Back in 2010 when the real estate market was limping along with the rest of the country during the recession, the Village of Glen Ellyn decided to purchase a decaying piece of land that use to house a Marathon gas station at the southeast corner of Five Corners, home to historic Stacy’s Tavern.
The village viewed this piece of land as an eye-sore, and as one of the first things people saw when entering Glen Ellyn from the north, it only made sense to buy the land, clean it up and develop it.
September of 2010 was not exactly the most opportune time to purchase the land, after reaching a low median sales price in Glen Ellyn of $302,500 in November of 2009 the market actually appeared to be back on the upswing in late 2010. At the time of the purchase the market in Glen Ellyn had a median sales price of $342,500 which would eventually crash down to a low of $295,000 in September of 2012. Despite this, after being valued at $1.4 million in 2005, the village was able to acquire the land for just $590,000.
A little less than seven years later, this past March the village plowed forward with their plans of a 24-hour gas station at the corner. The village seemingly did not bat an eye at the increasingly heated opposition from residents, as well as a unanimous denial from the plan commission to provide an exception that would allow a special-use permit needed to pave the way towards the future gas station.
While this unanimous decision seemed like a decisive win for opponents of the project, the plan commission is only there to advise and provide recommendations, and does not have any authority over decision making.
“With opaque transparency, the board pushed a special use permit for the land through in three weeks. In so doing, the board overturned the unanimous vote by the planning commission to reject the special use application — an unprecedented move.” – Andrew Livingston in a letter to the editor in the Daily Herald on March 29.
After sending out requests for proposals from investors in 2012 and only receiving two responses with one being a gas station that fell through, the village put out a request again two years later and received nothing. After hiring a real estate firm, DKMallon, in August of 2014 they finally received an offer to buy the property from True North Energy LLC and sold the property a year later for $630,000.
Despite seemingly no one in favor of the project and over 1,000 signatures on a petition to prevent it, the Glen Ellyn Village Board voted 5-0 to approve the gas station and 4200 square foot convenience store in late April, with a few variations intended to appease the opponents of the project.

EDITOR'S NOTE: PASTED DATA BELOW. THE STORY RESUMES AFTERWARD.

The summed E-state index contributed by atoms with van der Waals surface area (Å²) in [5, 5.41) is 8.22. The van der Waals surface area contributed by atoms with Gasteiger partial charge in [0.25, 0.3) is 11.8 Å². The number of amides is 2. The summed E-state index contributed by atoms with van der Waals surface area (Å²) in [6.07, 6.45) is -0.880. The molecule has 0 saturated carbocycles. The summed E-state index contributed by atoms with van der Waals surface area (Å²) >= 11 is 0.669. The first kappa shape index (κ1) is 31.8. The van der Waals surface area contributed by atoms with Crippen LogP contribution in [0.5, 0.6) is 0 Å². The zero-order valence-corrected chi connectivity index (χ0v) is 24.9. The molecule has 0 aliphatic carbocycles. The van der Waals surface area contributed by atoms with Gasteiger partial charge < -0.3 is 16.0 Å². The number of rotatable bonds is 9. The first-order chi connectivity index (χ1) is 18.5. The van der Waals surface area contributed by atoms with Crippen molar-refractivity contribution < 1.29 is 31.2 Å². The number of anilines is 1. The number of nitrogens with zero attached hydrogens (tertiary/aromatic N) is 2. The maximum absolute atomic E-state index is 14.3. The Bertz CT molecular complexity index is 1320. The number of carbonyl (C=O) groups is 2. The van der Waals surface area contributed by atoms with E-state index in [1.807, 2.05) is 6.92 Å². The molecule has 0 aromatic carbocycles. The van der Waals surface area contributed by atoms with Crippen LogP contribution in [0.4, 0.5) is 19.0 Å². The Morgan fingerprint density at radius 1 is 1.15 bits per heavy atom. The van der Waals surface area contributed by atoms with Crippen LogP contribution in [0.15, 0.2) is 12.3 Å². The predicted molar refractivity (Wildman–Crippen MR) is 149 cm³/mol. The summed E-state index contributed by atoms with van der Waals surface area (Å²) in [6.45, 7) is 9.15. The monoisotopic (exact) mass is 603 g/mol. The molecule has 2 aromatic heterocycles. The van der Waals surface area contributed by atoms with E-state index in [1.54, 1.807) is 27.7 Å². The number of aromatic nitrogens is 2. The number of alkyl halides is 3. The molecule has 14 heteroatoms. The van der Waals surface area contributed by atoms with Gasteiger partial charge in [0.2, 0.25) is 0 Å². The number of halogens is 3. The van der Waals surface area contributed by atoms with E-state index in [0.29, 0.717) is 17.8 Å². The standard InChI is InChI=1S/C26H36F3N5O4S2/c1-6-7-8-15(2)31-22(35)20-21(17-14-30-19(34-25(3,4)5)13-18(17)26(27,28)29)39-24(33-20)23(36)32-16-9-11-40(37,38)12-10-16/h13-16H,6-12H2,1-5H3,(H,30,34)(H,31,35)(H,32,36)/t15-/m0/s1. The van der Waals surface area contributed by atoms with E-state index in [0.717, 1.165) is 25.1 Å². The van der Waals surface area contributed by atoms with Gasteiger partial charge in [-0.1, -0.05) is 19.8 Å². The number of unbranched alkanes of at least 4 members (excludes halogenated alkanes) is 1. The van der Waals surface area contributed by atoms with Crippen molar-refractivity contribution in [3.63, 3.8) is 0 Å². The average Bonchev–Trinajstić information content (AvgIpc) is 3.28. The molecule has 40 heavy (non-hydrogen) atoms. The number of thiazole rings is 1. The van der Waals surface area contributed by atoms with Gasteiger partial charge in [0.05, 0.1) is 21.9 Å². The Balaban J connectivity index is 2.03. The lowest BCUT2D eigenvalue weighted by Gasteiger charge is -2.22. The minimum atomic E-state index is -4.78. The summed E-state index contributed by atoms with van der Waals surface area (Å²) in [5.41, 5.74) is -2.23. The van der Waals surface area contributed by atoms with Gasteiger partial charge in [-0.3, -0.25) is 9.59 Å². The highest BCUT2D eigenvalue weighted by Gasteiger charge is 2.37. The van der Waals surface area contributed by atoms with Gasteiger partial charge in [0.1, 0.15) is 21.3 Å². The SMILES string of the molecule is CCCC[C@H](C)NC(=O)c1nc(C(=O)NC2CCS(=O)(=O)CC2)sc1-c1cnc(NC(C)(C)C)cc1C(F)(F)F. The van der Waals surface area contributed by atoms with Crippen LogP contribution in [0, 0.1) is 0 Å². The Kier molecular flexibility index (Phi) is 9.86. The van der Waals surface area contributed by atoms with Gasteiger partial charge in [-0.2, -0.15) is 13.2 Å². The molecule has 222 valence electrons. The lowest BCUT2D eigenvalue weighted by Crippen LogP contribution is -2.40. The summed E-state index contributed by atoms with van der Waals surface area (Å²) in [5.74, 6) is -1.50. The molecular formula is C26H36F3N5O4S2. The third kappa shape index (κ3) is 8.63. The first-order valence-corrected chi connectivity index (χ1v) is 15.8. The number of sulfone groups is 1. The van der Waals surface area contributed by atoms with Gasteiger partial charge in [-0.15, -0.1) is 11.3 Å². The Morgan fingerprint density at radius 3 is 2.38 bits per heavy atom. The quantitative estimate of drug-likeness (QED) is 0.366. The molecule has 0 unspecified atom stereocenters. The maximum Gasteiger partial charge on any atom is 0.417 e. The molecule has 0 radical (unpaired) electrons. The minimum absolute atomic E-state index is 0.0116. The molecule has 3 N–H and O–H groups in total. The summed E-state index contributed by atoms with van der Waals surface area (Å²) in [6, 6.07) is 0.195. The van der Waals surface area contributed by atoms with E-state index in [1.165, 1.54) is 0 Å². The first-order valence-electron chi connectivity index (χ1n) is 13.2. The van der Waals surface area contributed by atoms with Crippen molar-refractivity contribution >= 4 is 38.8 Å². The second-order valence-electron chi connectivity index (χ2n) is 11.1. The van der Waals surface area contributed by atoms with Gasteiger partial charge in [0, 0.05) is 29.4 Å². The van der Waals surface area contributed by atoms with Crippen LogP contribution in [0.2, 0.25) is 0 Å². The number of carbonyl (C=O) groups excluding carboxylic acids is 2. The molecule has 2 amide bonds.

These variations included a change from being open 24-hours to a close at midnight and reopen at 5 a.m., in addition to added landscaping which would theoretically give more of a buffer to the neighbors of the site.
While these concessions certainly help, concerns remain about the proximity of a 12-pump gas station to nearby Forest Glen Elementary School, as opponents cited benzene fumes from the gas as a cancer risk to the kids. For a full read on the concerns of residents, check out protectglenellyn.org.
Those behind Protect Glen Ellyn have filed a suit against both the Village and the gas station operator True North. Here’s the official statement from their website:
On May 22, 2017, Protect Glen Ellyn, Inc. filed suit against the Village of Glen Ellyn and True North Energy, LLC regarding the planned gas station development at Five Corners. This Complaint is seeking declaratory and injunctive relief to affirm the Plaintiff’s real property and due process rights, and to enforce the Village of Glen Ellyn’s Zoning Ordinance against itself.
We believe in full transparency – feel free to read the 200+ page legal Complaint here.
While the opponents of the projects have valid concerns, the lot has been empty for far too long. In an ideal world the village would have found a project for that corner that fit the historical significance of its placement, as well as an establishment that would provide both value to residents and a tax incentive to the village. The problem is that this property had been on the books for over six years and despite previous efforts, no other viable options had materialized despite repeated efforts from the village.
Some will argue that the village needed to be more patient here, and that in the end all this does is degrade Stacy’s Tavern and the Historical Society across the street, not to mention the close proximity to Forest Glen Elementary. In an ideal world, it’s hard to argue with that viewpoint. This will more than likely suppress the property value of the neighboring lots and you have to feel for those residents.
To the credit of the developers, the gas station has been redesigned to better fit the space, both aesthetically and spatially. For homes to the south, the developers are keeping a 25-35 foot wooded area undisturbed to provide a buffer, and a six-foot fence will be put up around the property, higher than the four-foot village max.
To those following this project it’s been one cruel roller coaster ride, with the lawsuit filing representing a last ditch effort to provide a glimmer of hope to those that want to defeat this gas station once and for all. At the very least, if the project does move forward as planned, the outrage by neighbors and residents has caused the developers to make over 30 changes to the original proposal, according to the Daily Herald:
The development has been the subject of more than a dozen village meetings and hours of public comment. That input from neighbors and village staffers led developers to make more than 30 revisions to their proposal since early 2016, resulting in an improved project, village officials say.
The next step in determining the future of this project will be on September 18, when DuPage judge Bonnie Wheaton is set to have a status hearing on the lawsuit.